So...I just got back from my mother's house in North Jersey. Emmy and I had a (mostly) lovely time, what with the excess of grandma love that spills out like a torrent and covers everyone in a warm and comfortable goo of teddy bears and jelly beans.

I also got a chance to drop off a bunch of clothes Emmy had out grown at the local consignment shop which was awesome because those bags had been sitting in our hallway for months. My mother came with me to the store and while I wanted to look around for a while, she kept frantically shifting her eyes to the door and asking me if I wanted to leave and go Kohls, the massive department store my mother would move into if it was permitted.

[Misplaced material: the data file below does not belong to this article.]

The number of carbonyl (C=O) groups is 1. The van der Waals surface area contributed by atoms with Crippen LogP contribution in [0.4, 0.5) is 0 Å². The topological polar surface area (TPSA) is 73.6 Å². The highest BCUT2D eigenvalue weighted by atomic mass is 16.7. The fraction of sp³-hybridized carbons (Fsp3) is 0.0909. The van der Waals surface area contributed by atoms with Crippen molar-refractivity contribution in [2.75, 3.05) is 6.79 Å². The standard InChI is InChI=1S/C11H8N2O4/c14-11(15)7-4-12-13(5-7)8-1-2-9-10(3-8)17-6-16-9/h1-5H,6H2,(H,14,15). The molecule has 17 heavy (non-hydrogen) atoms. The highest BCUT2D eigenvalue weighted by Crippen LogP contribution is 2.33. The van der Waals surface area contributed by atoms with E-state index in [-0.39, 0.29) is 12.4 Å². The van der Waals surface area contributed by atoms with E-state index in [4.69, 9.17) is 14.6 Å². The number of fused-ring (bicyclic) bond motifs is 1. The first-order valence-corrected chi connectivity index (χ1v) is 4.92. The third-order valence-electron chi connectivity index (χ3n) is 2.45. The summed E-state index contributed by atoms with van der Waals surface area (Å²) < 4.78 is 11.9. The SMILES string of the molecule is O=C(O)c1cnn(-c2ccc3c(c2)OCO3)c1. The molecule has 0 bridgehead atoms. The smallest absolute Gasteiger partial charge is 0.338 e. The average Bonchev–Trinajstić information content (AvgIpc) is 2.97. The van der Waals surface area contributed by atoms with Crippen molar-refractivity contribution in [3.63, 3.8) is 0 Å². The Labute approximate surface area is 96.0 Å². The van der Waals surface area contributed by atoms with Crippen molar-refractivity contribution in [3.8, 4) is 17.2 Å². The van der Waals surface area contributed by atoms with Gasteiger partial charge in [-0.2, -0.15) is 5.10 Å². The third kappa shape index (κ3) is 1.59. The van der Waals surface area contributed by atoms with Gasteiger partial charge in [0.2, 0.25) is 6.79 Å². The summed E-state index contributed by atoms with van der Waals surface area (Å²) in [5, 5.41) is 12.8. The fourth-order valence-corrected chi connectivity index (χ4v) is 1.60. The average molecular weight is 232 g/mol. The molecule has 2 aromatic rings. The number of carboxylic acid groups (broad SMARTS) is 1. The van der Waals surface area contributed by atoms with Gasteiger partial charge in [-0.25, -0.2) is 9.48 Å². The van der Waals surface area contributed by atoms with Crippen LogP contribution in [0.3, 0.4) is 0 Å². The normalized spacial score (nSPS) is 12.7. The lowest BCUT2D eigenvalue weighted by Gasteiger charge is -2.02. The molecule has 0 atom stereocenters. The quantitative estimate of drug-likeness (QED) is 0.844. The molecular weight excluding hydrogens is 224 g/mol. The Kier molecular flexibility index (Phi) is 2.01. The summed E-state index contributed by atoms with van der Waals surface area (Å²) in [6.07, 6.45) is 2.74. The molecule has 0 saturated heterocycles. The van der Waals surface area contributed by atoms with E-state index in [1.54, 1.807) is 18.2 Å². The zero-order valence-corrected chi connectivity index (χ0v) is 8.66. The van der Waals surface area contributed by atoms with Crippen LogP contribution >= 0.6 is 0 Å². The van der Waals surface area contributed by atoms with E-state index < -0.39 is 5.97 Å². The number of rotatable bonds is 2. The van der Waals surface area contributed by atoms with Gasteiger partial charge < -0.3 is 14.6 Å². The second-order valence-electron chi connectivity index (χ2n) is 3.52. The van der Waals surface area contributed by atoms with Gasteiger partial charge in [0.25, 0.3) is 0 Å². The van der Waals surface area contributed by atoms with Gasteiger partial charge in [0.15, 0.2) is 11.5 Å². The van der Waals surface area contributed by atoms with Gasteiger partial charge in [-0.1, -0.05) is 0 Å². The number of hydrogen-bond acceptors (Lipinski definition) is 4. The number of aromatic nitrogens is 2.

I tried to brush her off, but she kept insisting and made it clear that she was quite anxious to leave. I finally gave in to her persistent questioning and agreed to leave the store empty handed. When I asked what made her so nervous (maybe there was a killer robot I didn't see, or a lion hiding behind the door) she told me that it made her upset to think of her granddaughter in second hand clothes, that Emmy just deserved better than that.

This threw me for a loop.

I am a big fan of doing some bargain basement, consignment or thrift store shopping for kids, and cannot, for the life of me, understand why people do NOT take better advantage of these great resources. I'd say at least two-thirds of Emmy's wardrobe are either hand-me-downs or something we purchased second hand and she looks great.

I never thought twice about this topic until my mother said something.